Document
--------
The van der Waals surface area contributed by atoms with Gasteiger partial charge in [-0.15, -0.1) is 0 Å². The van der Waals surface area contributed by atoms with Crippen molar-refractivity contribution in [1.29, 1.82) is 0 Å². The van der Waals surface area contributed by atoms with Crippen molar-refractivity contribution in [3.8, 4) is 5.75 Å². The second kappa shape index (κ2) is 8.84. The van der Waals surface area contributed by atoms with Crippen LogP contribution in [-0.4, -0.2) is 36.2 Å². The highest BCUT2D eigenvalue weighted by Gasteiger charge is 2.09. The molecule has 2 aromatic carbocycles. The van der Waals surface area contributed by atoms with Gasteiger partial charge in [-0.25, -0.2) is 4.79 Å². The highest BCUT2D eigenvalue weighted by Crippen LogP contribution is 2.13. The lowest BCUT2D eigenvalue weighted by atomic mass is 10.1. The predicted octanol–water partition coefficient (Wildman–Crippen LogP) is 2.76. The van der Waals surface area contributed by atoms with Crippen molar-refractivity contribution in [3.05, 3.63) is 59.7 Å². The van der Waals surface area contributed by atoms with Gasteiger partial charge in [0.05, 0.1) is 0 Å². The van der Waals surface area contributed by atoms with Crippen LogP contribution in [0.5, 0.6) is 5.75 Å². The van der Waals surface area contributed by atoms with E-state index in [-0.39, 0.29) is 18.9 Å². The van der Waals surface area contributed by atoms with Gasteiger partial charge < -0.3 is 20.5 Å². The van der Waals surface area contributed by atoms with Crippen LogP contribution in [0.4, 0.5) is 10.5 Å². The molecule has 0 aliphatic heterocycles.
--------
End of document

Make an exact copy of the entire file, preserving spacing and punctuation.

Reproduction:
The van der Waals surface area contributed by atoms with Gasteiger partial charge in [-0.15, -0.1) is 0 Å². The van der Waals surface area contributed by atoms with Crippen molar-refractivity contribution in [1.29, 1.82) is 0 Å². The van der Waals surface area contributed by atoms with Crippen molar-refractivity contribution in [3.8, 4) is 5.75 Å². The second kappa shape index (κ2) is 8.84. The van der Waals surface area contributed by atoms with Crippen LogP contribution in [-0.4, -0.2) is 36.2 Å². The highest BCUT2D eigenvalue weighted by Gasteiger charge is 2.09. The molecule has 2 aromatic carbocycles. The van der Waals surface area contributed by atoms with Gasteiger partial charge in [-0.25, -0.2) is 4.79 Å². The highest BCUT2D eigenvalue weighted by Crippen LogP contribution is 2.13. The lowest BCUT2D eigenvalue weighted by atomic mass is 10.1. The predicted octanol–water partition coefficient (Wildman–Crippen LogP) is 2.76. The van der Waals surface area contributed by atoms with Crippen molar-refractivity contribution in [3.05, 3.63) is 59.7 Å². The van der Waals surface area contributed by atoms with Gasteiger partial charge in [0.05, 0.1) is 0 Å². The van der Waals surface area contributed by atoms with Crippen LogP contribution in [0.5, 0.6) is 5.75 Å². The van der Waals surface area contributed by atoms with E-state index in [-0.39, 0.29) is 18.9 Å². The van der Waals surface area contributed by atoms with Gasteiger partial charge < -0.3 is 20.5 Å². The van der Waals surface area contributed by atoms with Crippen LogP contribution in [0.4, 0.5) is 10.5 Å². The molecule has 0 aliphatic heterocycles.